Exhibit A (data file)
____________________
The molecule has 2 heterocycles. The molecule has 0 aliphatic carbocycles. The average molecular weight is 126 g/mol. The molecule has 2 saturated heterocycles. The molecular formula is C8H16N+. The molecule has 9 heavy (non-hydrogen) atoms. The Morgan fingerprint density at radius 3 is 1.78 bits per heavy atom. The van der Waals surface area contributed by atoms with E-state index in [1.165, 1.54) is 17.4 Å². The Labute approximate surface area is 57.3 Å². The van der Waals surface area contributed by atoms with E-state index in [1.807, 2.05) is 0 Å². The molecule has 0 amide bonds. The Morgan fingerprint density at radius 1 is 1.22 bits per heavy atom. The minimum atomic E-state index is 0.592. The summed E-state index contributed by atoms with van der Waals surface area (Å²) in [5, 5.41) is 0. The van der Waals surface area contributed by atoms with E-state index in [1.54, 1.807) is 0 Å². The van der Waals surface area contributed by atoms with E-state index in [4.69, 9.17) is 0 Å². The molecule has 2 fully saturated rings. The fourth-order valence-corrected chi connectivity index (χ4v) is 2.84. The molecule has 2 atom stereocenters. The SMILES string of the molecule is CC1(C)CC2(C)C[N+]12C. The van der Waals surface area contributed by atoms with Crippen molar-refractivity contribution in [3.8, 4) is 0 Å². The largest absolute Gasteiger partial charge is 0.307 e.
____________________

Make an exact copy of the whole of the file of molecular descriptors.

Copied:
The molecule has 2 heterocycles. The molecule has 0 aliphatic carbocycles. The average molecular weight is 126 g/mol. The molecule has 2 saturated heterocycles. The molecular formula is C8H16N+. The molecule has 9 heavy (non-hydrogen) atoms. The Morgan fingerprint density at radius 3 is 1.78 bits per heavy atom. The van der Waals surface area contributed by atoms with E-state index in [1.165, 1.54) is 17.4 Å². The Labute approximate surface area is 57.3 Å². The van der Waals surface area contributed by atoms with E-state index in [1.807, 2.05) is 0 Å². The molecule has 0 amide bonds. The Morgan fingerprint density at radius 1 is 1.22 bits per heavy atom. The minimum atomic E-state index is 0.592. The summed E-state index contributed by atoms with van der Waals surface area (Å²) in [5, 5.41) is 0. The van der Waals surface area contributed by atoms with E-state index in [1.54, 1.807) is 0 Å². The van der Waals surface area contributed by atoms with E-state index in [4.69, 9.17) is 0 Å². The molecule has 2 fully saturated rings. The fourth-order valence-corrected chi connectivity index (χ4v) is 2.84. The molecule has 2 atom stereocenters. The SMILES string of the molecule is CC1(C)CC2(C)C[N+]12C. The van der Waals surface area contributed by atoms with Crippen molar-refractivity contribution in [3.8, 4) is 0 Å². The largest absolute Gasteiger partial charge is 0.307 e.